Executive Function
Nerve Fibers
Healthy Volunteers
Short-Term Memory
Cognitive Dysfunction
Biomarkers
Therapeutics

Keywords

  • Cancer
  • Chemotherapy
  • Cognition
  • Contrast sensitivity
  • EEG
  • OCT

ASJC Scopus subject areas

  • Neurology
  • Clinical Neurology

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Neurophysiologic and ophthalmic markers of chemotherapy-related cognitive impairment in patients diagnosed with hematologic cancer : A feasibility study. / Anderson, David E.; Kedar, Sachin; Bhatt, Vijaya R.; Schmid, Kendra; Holstein, Sarah A.; Rizzo, Matthew.

In: Journal of the neurological sciences, Vol. 410, 116644, 15.03.2020.

Research output: Contribution to journalArticle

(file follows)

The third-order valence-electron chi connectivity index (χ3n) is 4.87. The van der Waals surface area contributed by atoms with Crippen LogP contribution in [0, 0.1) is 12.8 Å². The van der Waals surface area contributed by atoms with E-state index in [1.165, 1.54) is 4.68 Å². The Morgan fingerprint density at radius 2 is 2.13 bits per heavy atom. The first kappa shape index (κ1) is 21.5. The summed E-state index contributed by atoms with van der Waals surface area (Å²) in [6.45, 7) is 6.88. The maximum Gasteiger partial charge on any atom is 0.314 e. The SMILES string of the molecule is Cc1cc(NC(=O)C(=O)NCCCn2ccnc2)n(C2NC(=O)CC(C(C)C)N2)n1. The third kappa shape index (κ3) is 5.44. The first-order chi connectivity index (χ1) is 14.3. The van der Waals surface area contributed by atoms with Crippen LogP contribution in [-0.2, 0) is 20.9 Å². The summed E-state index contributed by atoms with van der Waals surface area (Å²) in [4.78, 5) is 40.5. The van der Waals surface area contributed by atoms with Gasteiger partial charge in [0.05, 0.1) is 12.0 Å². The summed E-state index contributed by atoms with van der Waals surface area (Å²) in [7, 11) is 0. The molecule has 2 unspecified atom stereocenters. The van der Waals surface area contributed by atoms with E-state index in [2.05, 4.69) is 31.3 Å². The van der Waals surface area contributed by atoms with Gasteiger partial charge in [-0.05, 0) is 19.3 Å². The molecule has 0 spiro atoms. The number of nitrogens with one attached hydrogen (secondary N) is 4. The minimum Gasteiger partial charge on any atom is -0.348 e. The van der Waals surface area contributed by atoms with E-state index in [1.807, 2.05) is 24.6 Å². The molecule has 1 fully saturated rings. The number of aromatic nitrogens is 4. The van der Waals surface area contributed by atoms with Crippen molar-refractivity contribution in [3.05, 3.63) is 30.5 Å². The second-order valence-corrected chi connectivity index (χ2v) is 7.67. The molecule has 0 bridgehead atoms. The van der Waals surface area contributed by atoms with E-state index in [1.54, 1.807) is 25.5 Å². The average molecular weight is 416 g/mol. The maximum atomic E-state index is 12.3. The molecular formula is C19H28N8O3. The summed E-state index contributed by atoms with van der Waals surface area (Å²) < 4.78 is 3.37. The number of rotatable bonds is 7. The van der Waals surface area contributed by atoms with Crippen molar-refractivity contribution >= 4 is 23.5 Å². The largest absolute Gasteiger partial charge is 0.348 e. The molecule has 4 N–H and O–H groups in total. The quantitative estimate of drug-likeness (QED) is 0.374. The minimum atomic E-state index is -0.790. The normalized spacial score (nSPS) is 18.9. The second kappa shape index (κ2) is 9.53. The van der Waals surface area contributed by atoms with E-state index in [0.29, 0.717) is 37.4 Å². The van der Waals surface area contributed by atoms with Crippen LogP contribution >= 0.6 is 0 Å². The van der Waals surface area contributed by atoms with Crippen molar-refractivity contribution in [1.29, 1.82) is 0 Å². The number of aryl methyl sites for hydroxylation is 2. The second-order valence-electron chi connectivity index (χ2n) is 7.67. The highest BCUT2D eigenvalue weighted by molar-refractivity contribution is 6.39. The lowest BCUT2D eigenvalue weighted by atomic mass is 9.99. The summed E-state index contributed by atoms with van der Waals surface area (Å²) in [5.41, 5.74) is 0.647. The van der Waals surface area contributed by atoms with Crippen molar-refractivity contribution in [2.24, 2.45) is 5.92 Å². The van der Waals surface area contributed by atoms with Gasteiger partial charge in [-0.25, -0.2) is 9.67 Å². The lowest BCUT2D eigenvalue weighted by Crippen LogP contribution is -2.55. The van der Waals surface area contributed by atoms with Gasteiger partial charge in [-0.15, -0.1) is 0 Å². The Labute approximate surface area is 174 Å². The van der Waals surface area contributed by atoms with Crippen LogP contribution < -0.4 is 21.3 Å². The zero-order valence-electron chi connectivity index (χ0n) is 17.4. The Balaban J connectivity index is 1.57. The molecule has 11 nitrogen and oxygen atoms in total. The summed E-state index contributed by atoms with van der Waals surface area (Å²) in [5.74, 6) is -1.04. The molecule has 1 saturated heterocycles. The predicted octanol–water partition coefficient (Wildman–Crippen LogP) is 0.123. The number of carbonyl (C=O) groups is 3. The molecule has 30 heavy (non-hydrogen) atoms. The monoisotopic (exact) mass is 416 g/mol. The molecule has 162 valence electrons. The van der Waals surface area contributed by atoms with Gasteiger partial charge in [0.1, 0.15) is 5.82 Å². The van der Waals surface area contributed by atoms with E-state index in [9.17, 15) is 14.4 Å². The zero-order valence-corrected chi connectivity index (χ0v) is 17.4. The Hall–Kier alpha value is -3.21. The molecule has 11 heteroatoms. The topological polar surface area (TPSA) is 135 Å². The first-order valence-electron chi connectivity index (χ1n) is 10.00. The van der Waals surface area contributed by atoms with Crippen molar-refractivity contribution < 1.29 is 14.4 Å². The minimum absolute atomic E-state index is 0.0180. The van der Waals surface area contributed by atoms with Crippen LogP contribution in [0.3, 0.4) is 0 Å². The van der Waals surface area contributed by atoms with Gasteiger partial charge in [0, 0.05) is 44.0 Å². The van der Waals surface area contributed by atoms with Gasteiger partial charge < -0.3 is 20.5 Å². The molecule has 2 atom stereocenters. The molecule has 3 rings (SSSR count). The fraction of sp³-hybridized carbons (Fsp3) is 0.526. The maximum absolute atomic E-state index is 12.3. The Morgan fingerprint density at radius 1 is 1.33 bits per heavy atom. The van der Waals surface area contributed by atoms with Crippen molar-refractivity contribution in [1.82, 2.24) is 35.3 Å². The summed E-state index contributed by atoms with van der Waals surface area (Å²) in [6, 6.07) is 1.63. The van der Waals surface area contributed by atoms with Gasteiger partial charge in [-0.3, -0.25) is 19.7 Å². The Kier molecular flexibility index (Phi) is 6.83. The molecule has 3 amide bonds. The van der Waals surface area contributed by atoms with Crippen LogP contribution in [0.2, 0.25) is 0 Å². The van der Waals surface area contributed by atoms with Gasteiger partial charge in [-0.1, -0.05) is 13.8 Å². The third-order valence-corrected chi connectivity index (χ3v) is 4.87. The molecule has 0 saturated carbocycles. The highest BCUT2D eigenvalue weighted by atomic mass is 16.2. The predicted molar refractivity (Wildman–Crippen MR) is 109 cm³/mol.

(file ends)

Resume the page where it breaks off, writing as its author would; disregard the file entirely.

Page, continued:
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abstract = "Background: Biomarkers of chemotherapy-related cognitive impairment (CRCI) in hematologic cancer are understudied and underdeveloped. We evaluated the feasibility of using ophthalmic and neurophysiologic markers to assess CRCI in hematologic cancer. Methods: Hematologic cancer patients either receiving (Ctx+) or not receiving (Ctx−) chemotherapy were recruited from a tertiary medical center. Demographically-matched healthy controls (HC) were also recruited. Ctx+ participants completed the following study visits: (1) after diagnosis but prior to chemotherapy (baseline); (2) after one treatment cycle (one-month post-baseline); and (3) after three treatment cycles (three-months post-baseline). Comparison subjects completed assessments at similar intervals. Participants completed: (1) neuropsychological assessments of attention and executive function; (2) neurophysiologic assessments of control over spatial attention and working memory; and (3) ophthalmic assessments of contrast sensitivity and optical coherence tomography (OCT). Results: We enrolled 45 participants (15 per group), and 30 participants (Ctx+ = 8; Ctx− = 10; HC = 12) completed all study visits. Ctx+ participants performed worse than HC participants on neuropsychological measures of attention and executive function. Both Ctx+ and Ctx− participants showed changes in neurophysiologic measures of control over spatial attention that differed from HC participants. Ctx+ participants showed chemotherapy-related declines in contrast sensitivity that were predicted by OCT retinal nerve fiber layer thickness (RNFL) changes. Changes in neurophysiologic measures of control over spatial attention were also predicted by OCT RNFL changes. Conclusion: We demonstrated the feasibility of using ophthalmic and neurophysiologic markers as rapid and non-invasive measures that may be useful for tracking CRCI in hematologic cancer.",